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The chromosomal passenger complex protein INCENP is required in mitosis for chromosome condensation, spindle attachment and function, and cytokinesis. Here, we show that INCENP has an essential function in the specialized behavior of centromeres in meiosis. Mutations affecting Drosophila incenp profoundly affect chromosome segregation in both meiosis I and(More)
The coordinated activities at centromeres of two key cell cycle kinases, Polo and Aurora B, are critical for ensuring that the two sister kinetochores of each chromosome are attached to microtubules from opposite spindle poles prior to chromosome segregation at anaphase. Initial attachments of chromosomes to the spindle involve random interactions between(More)
We describe a method for the isolation of conditional knockouts of essential multiply spliced genes in which the entire body of the gene downstream of the ATG start codon is left untouched but can be switched off rapidly and completely by adding tetracycline to the culture medium. The approach centers on a "promoter-hijack" strategy in which the gene's(More)
We show here that the YIL113w gene of Saccharomyces cerevisiae encodes a functional protein phosphatase. Yil113p shows no activity in vitro towards either phosphorylated casein or myelin basic protein. However, Yil113p dephosphorylates activated extracellular signal-regulated kinase 2 MAP kinase indicating that it is a dual-specificity MAP kinase(More)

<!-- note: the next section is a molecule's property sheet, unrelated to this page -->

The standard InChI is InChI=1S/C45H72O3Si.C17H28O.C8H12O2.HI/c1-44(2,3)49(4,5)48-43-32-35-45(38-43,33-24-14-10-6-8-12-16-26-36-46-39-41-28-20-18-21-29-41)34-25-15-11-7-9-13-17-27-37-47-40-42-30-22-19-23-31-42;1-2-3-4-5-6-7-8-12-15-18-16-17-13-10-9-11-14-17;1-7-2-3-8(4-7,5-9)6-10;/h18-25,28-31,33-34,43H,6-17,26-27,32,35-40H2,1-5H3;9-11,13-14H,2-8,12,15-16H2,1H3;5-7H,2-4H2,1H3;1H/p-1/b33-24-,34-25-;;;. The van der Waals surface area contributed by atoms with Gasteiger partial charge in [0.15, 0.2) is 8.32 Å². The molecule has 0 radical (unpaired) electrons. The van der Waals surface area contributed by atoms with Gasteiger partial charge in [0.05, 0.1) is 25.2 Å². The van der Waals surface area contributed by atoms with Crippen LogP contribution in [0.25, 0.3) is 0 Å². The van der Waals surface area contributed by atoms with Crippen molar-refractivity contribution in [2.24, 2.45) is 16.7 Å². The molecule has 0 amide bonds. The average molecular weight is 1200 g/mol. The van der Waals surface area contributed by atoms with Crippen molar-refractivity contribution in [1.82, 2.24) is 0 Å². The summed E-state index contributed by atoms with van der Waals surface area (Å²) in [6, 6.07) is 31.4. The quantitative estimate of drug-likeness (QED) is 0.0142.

We engineered mutants into residues of SMC2 to dissect the role of ATPase function in the condensin complex. These residues are predicted to be involved in ATP binding or hydrolysis and in the Q-loop, which is thought to act as a mediator of conformational changes induced by substrate binding. All the engineered ATPase mutations resulted in lethality when(More)
To elucidate the physiological role(s) of DUSP9 (dual-specificity phosphatase 9), also known as MKP-4 (mitogen-activated protein kinase [MAPK] phosphatase 4), the gene was deleted in mice. Crossing male chimeras with wild-type females resulted in heterozygous (DUSP9(+/-)) females. However, when these animals were crossed with wild-type (DUSP9(+/y)) males(More)
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